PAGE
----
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Treatment of Stroke

  • Douglas J. Cook
  • Michael TymianskiEmail author
Chapter

Abstract

Stroke is defined by the World Health Organization (WHO) as “rapidly developing clinical signs of focal (or global) disturbance of cerebral function, with symptoms lasting 24 h or longer or leading to death, with no apparent cause other than that of vascular origin” [1]. Therefore, stroke may be the result of an ischemic or hemorrhagic etiology. In either case there is a “core” area of immediate cell death related to the primary insult surrounded by a zone of viable but at-risk tissue. In the case of ischemic stroke the core is defined as a severely hypoperfused region with blood flow estimated to be less than 8 mL/100 g tissue/min [2]. The core is surrounded by a zone of tissue that suffers from critically low blood flow estimated to be between 8 and 20 mL/100 g tissue/min known as the “penumbra.” With continued ischemia the penumbra goes on to die [2]. In the case of hemorrhagic stroke, the core area comprises tissue that is destroyed immediately by shear force and mass effect relating to the hemorrhage [3]. The surrounding tissue probably does not have impaired blood flow as in ischemic stroke [4], but is at risk of further damage if the hematoma expands or re-bleeds and creates further shear force or mass effect [5].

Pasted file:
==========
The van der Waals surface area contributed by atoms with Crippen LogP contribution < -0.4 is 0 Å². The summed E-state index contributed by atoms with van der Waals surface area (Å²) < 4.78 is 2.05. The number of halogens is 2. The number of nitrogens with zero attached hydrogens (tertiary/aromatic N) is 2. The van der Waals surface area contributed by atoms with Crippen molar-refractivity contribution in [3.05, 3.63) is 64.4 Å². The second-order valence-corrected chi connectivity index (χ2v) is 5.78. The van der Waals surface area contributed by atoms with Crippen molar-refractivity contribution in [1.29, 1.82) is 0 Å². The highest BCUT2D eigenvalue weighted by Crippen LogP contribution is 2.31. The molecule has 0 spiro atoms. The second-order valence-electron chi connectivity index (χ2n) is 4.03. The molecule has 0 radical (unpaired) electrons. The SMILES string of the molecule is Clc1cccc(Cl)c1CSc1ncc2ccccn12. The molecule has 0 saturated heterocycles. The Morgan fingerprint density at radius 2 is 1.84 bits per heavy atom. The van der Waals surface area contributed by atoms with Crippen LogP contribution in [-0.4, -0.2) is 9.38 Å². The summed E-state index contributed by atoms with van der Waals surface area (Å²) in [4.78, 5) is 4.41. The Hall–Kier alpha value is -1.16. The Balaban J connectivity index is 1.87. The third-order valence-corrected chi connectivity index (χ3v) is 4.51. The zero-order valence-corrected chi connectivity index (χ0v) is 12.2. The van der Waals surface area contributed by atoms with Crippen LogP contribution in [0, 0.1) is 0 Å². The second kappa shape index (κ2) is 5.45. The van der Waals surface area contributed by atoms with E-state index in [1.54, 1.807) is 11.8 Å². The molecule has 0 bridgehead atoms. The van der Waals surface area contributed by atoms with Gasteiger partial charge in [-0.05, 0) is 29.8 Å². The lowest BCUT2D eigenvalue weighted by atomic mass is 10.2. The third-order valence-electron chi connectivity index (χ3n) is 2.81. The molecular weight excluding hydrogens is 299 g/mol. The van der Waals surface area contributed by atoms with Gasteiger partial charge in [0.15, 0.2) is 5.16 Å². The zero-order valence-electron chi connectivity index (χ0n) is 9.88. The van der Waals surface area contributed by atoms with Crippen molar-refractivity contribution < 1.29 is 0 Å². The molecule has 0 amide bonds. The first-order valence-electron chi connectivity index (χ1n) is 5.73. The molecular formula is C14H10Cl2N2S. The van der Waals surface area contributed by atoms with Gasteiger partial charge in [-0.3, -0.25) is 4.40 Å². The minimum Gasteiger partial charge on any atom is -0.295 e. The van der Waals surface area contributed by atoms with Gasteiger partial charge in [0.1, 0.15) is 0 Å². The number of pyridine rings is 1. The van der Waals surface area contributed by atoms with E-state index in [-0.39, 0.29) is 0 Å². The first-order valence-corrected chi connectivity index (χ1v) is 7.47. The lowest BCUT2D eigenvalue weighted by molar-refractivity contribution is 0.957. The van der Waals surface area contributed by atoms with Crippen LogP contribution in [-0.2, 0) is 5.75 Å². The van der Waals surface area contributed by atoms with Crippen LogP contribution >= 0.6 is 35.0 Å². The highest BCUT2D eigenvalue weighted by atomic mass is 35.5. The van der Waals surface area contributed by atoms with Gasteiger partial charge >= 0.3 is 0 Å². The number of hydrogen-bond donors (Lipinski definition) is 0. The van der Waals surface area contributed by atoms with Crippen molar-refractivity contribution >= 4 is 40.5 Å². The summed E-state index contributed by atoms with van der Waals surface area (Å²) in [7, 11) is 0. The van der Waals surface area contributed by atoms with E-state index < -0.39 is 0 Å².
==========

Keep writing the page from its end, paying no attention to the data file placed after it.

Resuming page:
Keywords

Acute Ischemic Stroke Stroke Onset Decompressive Craniectomy American Heart Association Guideline Basilar Artery Occlusion 
These keywords were added by machine and not by the authors. This process is experimental and the keywords may be updated as the learning algorithm improves.

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© Springer Science+Business Media New York 2014

Authors and Affiliations

  1. 1.Department of NeurosurgeryLucile Packard Children’s Hospital, Stanford Hospital and ClinicsStanfordUSA
  2. 2.Department of NeurosurgeryToronto Western HospitalTorontoCanada

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